In yet another example of misconduct within the Secret Service, police in Nashville, Tenn., disclosed that several of its agents attempted to use a fake warrant in an attempt to gain entry into the private residence of one of President Obama’s critics.
What’s more troubling is that top agency officials in Washington seemed uninterested when Nashville Police Chief Steve Anderson complained to them of the incident, according to local News Channel 5.
Although the event occurred in January, 2013, it only came to light Tuesday when a letter Anderson sent last week to several lawmakers seated on the House Oversight and Government Reform Committee detailing the occurrence was made public.
“There’s already a lot of fodder to attack the Secret Service with, and this will be more,” Rep. Jim Cooper (D-Tenn.), one of the letter’s recipients told the station.
That committee, chaired by Rep. Darrell Issa (R-Calif.), is investigating misconduct and negligence within the Secret Service. The agency’s former director, Julia Pierson, was forced to resign the day after she was intensely questioned by the committee’s members.
According to News Channel 5:
In the Nashville case, a Secret Service agent made a frantic call for backup to Nashville police after he and another agent went to the home of a Nashville man, investigating threatening comments on Facebook about the President. The man who posted them had refused to let the agents into his house.
“He shoved the door in our face and went around the corner. Looks like, we’re not sure if he … possibly he had a gun in his hands,” the agent told a 911 operator.
In a letter that he first sent to Secret Service headquarters, the Nashville police chief recounted what happened.
“The resident refused to come outside and shouted back, ‘Show me your warrant,'” Anderson wrote. That’s when “one of the agents then asked a [police] sergeant to ‘wave a piece of paper’ in an apparent effort to dupe the resident into thinking that they indeed had a warrant.”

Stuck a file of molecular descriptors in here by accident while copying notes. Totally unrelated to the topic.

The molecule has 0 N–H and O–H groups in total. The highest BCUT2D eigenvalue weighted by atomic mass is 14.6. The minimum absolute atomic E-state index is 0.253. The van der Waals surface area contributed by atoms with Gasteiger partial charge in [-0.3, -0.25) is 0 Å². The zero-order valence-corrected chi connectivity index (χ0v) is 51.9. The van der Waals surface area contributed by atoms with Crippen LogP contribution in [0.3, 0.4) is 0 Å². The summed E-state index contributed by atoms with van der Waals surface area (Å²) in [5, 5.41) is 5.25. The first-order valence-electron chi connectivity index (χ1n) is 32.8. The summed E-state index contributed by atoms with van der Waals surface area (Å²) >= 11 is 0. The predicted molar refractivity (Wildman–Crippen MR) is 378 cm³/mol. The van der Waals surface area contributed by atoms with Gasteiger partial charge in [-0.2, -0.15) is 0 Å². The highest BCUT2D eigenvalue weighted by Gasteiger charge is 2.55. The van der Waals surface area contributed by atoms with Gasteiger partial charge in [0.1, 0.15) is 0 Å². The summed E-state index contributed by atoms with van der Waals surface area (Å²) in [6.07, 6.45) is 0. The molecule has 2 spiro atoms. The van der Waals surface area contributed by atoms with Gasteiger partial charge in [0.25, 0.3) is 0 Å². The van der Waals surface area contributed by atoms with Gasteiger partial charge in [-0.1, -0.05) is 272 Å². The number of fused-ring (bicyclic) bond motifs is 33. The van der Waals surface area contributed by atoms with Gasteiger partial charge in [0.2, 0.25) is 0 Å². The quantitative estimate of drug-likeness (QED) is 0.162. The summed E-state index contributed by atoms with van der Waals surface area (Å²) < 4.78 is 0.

And that’s when the police did the right thing. Their commitment was to the Constitution–not to the Secret Service. News 5 reported:
In fact, the chief said that, as soon as officers arrived, they realized that the Secret Service agents did not have a legal basis to enter the man’s house, and the man — who had a legal permit to carry a gun — had never actually threatened anyone.
That’s when officers decided to pull out.
“I think you can see that had the MNPD officers complied with the directive from the Secret Service agents, there was likelihood for this event to have escalated into a serious and/or embarrassing situation for both of our agencies,” Anderson wrote to then-Director Pierson and Assistant Director A.T. Smith.
The police chief recalled that Smith’s tone was “condescending and dismissive” when he phoned Anderson. “I realized that I was being told, in a polite manner, to mind my own affairs.”
Rep. Cooper was disturbed by Anderson’s story.
“What [Anderson] talks about is abuse of power by the Secret Service, not just in Washington, but here is Nashville. So that’s concerning,” the congressman said. “You can’t steamroll a citizen of this country because we all have rights.”
Watch the report below, via News Channel 5.
(h/t: Ben Swann)